Thursday, 1 July 2010
SBU Versus Western Analysts
KIEV, Ukraine -- The 10-hour detention on June 26 in Kiev’s Boryspil Airport of Nico Lange, Ukraine director of the Konrad Adenauer Foundation -- together with a range of new policies directed at the opposition and journalists -- signifies a return to pre-August, 1991 KGB tactics. The foundation's mission is to promote freedom, liberty, peace and justice
This worrying development shows the degree to which Ukraine’s young democracy is threatened by a return to neo-Soviet semi-authoritarianism.
The only time a foreigner was prevented from entering Ukraine under President Leonid Kuchma was in 2000 when Jed Sunden, owner of the Kyiv Post, Korrespondent and other publications, was detained but then, like Lange, allowed to enter the country.
In the Soviet Union, the KGB had blacklists of foreigners and it would seem from the Lange detention that the Security Service of Ukraine (SBU) has, for the first time in Ukraine's two decades of independence, drawn up similar KGB-style lists of Western analysts.
The co-author of this article, Taras Kuzio, was on the KGB blacklist and was expelled from Moscow’s Sheremetyevo Airport in April 1990 on his way to attend the inaugural congress of the Ukrainian Helsinki Union. These KGB blacklists disintegrated at the same time the KGB disintegrated after the failed August 1991 hard-line putsch.
Will Western academics and experts now be prevented from visiting Ukraine, as before August 1991?
The return to KGB-style tactics is aided by the SBU's cooperation with the Russian Federal Security Service (FSB) and the re-definition of what constitute threats to the Ukrainian state. The current authorities have adopted the Russian-Belarusian threat perception that sees the West, especially the United States, as the main threat to Ukrainian national security.
Anti-Americanism resurfaced in Ukraine in response to the Kuchmagate crisis – including the release of secretly recorded audiotapes implicating the ex-president in plotting numerous crimes, allegations he has denied. This sentiment led to the rise of Viktor Yushchenko and Our Ukraine, which won the 2002 parliamentary elections.
But this anti-Americanism was tempered by Kuchma's support of NATO membership. He twice sought membership action plans in 2002 and 2004 to join the military alliance. And Ukraine sent the third largest contingent of troops to support the U.S.-led coalition forces in Iraq in 2003.
Today, Yanukovych's re-orientation towards Russia and anti-Westernism is no longer tempered by pro-Western foreign policies, as they were when he was prime minister under Kuchma in 2002-2004.
In effect, we now have the “Putinization” – or state control -- of the media (as Natalia Ligachova, editor of the Telekritika media watchdog has written) and of Ukraine's security forces. The Lange detention is confirmation that independent Ukraine, for the first time in its 20-year history, is pursuing a single-vector pro-Russian foreign policy, and not Kuchma's multi-vectorism.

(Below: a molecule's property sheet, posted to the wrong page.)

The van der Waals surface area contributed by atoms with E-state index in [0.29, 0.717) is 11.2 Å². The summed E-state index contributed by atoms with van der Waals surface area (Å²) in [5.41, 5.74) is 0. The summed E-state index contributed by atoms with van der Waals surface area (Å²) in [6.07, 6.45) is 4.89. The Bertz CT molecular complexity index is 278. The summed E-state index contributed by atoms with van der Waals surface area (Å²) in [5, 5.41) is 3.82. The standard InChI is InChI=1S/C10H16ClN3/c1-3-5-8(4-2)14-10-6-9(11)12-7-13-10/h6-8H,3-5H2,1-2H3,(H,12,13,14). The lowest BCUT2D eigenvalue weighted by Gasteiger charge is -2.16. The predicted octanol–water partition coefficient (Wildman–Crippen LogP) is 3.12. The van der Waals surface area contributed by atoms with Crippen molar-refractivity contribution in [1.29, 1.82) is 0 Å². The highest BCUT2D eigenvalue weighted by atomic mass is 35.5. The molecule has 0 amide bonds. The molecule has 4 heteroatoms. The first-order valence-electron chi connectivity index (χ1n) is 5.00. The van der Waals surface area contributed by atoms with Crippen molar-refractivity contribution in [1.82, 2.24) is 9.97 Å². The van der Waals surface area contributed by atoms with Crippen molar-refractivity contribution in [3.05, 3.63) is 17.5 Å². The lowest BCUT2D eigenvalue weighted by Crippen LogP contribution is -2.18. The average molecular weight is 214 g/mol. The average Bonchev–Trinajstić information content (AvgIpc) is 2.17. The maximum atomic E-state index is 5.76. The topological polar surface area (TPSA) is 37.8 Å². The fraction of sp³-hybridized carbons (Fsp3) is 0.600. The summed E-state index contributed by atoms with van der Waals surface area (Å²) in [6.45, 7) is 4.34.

Yanukovych is the first president to oppose NATO membership and not to see it as a stepping stone to European Union membership (as all Eastern European countries did). But, how serious is the claim that Ukraine seeks EU membership?
If one really wants to join the EU, one doesn't spoil relations with Germany by detaining one of its analysts. Nor does one pursue semi-authoritarianism if one is serious about European values.
Ukraine has given away its “NATO card” to get Moscow to respect Ukraine's sovereignty and territorial integrity. Damaging relations with Germany and undermining Ukraine's integration into the EU, ahead of Yanukovych's August visit to Berlin, is tantamount to giving away Ukraine's “EU card.”
The SBU under Yushchenko was never reformed into an institution under democratic control and continued to be an extension of the presidential apparatus. The lack of reform in the SBU is evident in the speed with which it has quickly returned to KGB-style operating tactics under Yanukovych.
In the meantime, Western experts traveling to Ukraine would do well to heed the following rules if detained by the authorities:
1) Do not sign any Ukrainian document.
2) Do not let them have your passport or other form of identification.
3) Call your embassy or consulate immediately. Ensure you have names, mobile telephones and emails of embassy personnel with you.
4) Telephone, text or email Ukrainian and Western politicians and journalists immediately when you are denied entry. Ensure you have names, mobile telephones and emails contacts of Ukrainian parliamentary deputies, journalists and NGO leaders. Bring contact numbers of Western journalists living in Kiev (Reuters, Associated Press, Financial Times, Wall Street Journal, Kyiv Post).
5) Ensure you have a mobile telephone with a built-in camera and email and/or texting capability. Make sure it is fully charged and bring one extra battery. Ask another Westerner in line at passport control to take a photo or video of you and send these to Ukrainian or Western journalists.
6) Ensure you have some cash with you for essential purchases. Most facilities in Kyiv's Borispil airport do not take credit cards.
7) You do not know when you will see your luggage. Include basic toiletries in your hand luggage.
8) Bring reading and writing material with you. Detention can be for up to 10 hours. Keep a log of what is taking place and what is being said. Use this log to write a blog and/or article afterwards. Publicity is good for your plight.
9) Use twitter or texting to keep people informed. To save time, prepare a mailing list on your mobile phone of key people (embassy/consulate officials, Western/Ukrainian journalists, Ukrainian politicians and NGO activists) you would wish to keep informed of your plight.
10) Before traveling to Ukraine, ask your colleagues for contact details of a Kiev-based lawyer whom you could telephone if you are detained.